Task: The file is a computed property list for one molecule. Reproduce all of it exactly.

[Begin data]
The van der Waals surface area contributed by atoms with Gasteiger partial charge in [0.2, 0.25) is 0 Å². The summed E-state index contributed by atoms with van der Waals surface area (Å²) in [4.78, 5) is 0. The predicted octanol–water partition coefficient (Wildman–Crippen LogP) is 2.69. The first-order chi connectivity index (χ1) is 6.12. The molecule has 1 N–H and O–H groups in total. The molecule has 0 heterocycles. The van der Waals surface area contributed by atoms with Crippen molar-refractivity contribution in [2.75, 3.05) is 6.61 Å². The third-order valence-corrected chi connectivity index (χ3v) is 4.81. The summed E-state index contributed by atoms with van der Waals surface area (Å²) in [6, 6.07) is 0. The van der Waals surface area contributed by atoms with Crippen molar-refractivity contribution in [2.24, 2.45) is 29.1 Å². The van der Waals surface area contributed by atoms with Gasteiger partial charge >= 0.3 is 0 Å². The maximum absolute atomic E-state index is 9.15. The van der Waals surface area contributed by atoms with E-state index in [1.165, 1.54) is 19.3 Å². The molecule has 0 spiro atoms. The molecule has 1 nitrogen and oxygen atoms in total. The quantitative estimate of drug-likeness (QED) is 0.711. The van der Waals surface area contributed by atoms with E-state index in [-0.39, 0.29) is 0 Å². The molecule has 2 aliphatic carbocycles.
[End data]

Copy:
The van der Waals surface area contributed by atoms with Gasteiger partial charge in [0.2, 0.25) is 0 Å². The summed E-state index contributed by atoms with van der Waals surface area (Å²) in [4.78, 5) is 0. The predicted octanol–water partition coefficient (Wildman–Crippen LogP) is 2.69. The first-order chi connectivity index (χ1) is 6.12. The molecule has 1 N–H and O–H groups in total. The molecule has 0 heterocycles. The van der Waals surface area contributed by atoms with Crippen molar-refractivity contribution in [2.75, 3.05) is 6.61 Å². The third-order valence-corrected chi connectivity index (χ3v) is 4.81. The summed E-state index contributed by atoms with van der Waals surface area (Å²) in [6, 6.07) is 0. The van der Waals surface area contributed by atoms with Crippen molar-refractivity contribution in [2.24, 2.45) is 29.1 Å². The van der Waals surface area contributed by atoms with Gasteiger partial charge >= 0.3 is 0 Å². The maximum absolute atomic E-state index is 9.15. The van der Waals surface area contributed by atoms with E-state index in [1.165, 1.54) is 19.3 Å². The molecule has 0 spiro atoms. The molecule has 1 nitrogen and oxygen atoms in total. The quantitative estimate of drug-likeness (QED) is 0.711. The van der Waals surface area contributed by atoms with E-state index in [-0.39, 0.29) is 0 Å². The molecule has 2 aliphatic carbocycles.